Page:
• Open Mind -- high performers will compromise and remain open-minded to possibilities under pressure. This makes them excellent problem solvers.

Performance is not overachievement. Your lab's overachievers may appear to be high performers because they get things done, but they do so whatever the cost. High performers look for ways to transform the workplace. As summarized by Les McKeown for the website Inc., they "deliver results while building up the business, not weakening it."4

High Performers Vs. High Potentials
It would be great if your entire lab was filled with high performers. While this won't happen in the best of labs, you can recognize and mentor employees with high potential, those most likely to become high performers. High potential employees have more talent, drive, and ambition than average. Almost all companies identify and focus on these individuals to lead their organization.5

High potential employees can be late- or early-stage. Examples include an experienced bench supervisor ready to be promoted into management or a new technologist with a lot of talent but not much experience. Both are equally important to recognize and can be successfully mentored. Common attributes to look for include: has the respect of others, technically competent, consistently produces results above expectations, self-manages, thinks and solves problem creatively, actively leads and manages teams.6

While high potentials and high performers are similar, the difference is crucial. A manager can often assume a high performer is suited for a leadership role, because he or she is good at self-management and getting tasks done on time. But they may not have the potential to succeed at a higher level. Promoting a high performance employee with low potential can be disastrous.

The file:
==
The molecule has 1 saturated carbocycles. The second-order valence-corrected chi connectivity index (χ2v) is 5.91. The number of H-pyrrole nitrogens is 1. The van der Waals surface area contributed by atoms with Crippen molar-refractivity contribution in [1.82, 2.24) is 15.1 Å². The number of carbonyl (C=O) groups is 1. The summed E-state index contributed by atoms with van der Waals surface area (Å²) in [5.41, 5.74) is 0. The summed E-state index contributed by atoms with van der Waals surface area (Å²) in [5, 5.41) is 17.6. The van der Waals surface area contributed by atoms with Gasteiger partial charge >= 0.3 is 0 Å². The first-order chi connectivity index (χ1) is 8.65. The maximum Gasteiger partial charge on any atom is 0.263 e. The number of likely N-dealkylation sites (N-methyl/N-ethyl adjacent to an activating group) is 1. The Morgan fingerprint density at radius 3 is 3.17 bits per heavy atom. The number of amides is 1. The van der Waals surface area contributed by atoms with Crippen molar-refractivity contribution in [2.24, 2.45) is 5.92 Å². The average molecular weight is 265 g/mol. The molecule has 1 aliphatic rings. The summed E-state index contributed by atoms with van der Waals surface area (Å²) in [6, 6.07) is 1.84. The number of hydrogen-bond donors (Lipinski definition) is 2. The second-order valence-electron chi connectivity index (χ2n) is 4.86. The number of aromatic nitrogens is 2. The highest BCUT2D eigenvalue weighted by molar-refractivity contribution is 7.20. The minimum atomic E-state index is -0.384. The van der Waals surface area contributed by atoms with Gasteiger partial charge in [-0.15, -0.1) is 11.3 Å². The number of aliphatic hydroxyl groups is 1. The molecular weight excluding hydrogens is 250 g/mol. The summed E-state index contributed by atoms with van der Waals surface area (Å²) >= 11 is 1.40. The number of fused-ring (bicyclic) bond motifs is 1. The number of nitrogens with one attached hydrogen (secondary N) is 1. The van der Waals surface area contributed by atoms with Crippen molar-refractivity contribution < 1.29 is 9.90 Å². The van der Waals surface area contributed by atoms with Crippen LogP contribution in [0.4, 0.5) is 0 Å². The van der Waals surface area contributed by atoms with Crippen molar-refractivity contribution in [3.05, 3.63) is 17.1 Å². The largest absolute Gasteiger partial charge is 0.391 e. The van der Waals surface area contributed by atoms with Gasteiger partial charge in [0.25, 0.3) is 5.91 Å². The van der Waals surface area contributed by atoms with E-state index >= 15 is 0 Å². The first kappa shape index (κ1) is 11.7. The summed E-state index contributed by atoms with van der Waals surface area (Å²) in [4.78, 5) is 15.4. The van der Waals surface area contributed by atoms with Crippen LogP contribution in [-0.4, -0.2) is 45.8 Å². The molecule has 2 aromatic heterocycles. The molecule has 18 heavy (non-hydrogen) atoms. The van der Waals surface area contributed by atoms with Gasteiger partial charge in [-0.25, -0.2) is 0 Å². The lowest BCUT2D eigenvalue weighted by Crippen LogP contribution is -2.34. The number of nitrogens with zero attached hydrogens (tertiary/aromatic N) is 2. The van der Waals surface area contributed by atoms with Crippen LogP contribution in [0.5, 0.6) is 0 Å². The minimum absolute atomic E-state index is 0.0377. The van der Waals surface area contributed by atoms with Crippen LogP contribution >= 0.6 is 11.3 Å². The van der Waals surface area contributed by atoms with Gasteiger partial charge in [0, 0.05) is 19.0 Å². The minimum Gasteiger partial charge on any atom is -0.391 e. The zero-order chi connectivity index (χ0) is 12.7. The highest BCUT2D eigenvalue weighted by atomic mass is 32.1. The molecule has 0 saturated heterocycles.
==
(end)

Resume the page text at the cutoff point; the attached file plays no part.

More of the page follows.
Guidelines for developing high potential employees are listed in the Table, as suggested by talent acquisition analyst Kyle Lagunas. As the Table illustrates, your high performers benefit from autonomy: they can be given projects with full ownership and be expected to complete them. This tends to focus attention on results and performance, which can leave out your high potential low performers, who need to have their talent recognized to be able to grow and succeed in your laboratory.

It would be even better if your lab was filled with high performers with high potential, but that won't happen either. Some of your high performers thrive staying put. Most of your high potential employees, however, can move into more demanding roles. Here are tips to clone high potentials into high performance: 

  • Greater responsibility -- testing talent with projects that have a degree of autonomy is a good first step. For example, a high potential employee who shows an interest in microbiology could be asked to revise a culture protocol.